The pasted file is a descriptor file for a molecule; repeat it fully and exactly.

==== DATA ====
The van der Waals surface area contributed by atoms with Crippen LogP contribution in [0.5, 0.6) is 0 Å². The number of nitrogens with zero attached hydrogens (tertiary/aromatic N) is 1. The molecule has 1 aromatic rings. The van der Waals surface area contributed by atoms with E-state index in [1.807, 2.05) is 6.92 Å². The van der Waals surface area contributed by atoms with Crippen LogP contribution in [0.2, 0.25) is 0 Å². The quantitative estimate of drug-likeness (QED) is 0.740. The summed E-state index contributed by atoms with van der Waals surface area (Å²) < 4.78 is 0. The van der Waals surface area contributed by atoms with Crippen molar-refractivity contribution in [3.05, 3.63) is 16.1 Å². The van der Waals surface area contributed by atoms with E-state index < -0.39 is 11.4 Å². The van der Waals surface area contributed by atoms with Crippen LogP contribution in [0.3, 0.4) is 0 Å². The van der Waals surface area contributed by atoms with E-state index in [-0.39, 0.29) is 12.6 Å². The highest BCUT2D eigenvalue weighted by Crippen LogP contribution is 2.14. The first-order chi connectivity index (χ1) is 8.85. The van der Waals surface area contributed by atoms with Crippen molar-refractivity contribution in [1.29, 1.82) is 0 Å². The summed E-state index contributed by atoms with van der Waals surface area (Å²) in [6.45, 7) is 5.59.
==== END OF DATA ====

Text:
The van der Waals surface area contributed by atoms with Crippen LogP contribution in [0.5, 0.6) is 0 Å². The number of nitrogens with zero attached hydrogens (tertiary/aromatic N) is 1. The molecule has 1 aromatic rings. The van der Waals surface area contributed by atoms with E-state index in [1.807, 2.05) is 6.92 Å². The van der Waals surface area contributed by atoms with Crippen LogP contribution in [0.2, 0.25) is 0 Å². The quantitative estimate of drug-likeness (QED) is 0.740. The summed E-state index contributed by atoms with van der Waals surface area (Å²) < 4.78 is 0. The van der Waals surface area contributed by atoms with Crippen molar-refractivity contribution in [3.05, 3.63) is 16.1 Å². The van der Waals surface area contributed by atoms with E-state index < -0.39 is 11.4 Å². The van der Waals surface area contributed by atoms with Crippen LogP contribution in [0.3, 0.4) is 0 Å². The van der Waals surface area contributed by atoms with E-state index in [-0.39, 0.29) is 12.6 Å². The highest BCUT2D eigenvalue weighted by Crippen LogP contribution is 2.14. The first-order chi connectivity index (χ1) is 8.85. The van der Waals surface area contributed by atoms with Crippen molar-refractivity contribution in [1.29, 1.82) is 0 Å². The summed E-state index contributed by atoms with van der Waals surface area (Å²) in [6.45, 7) is 5.59.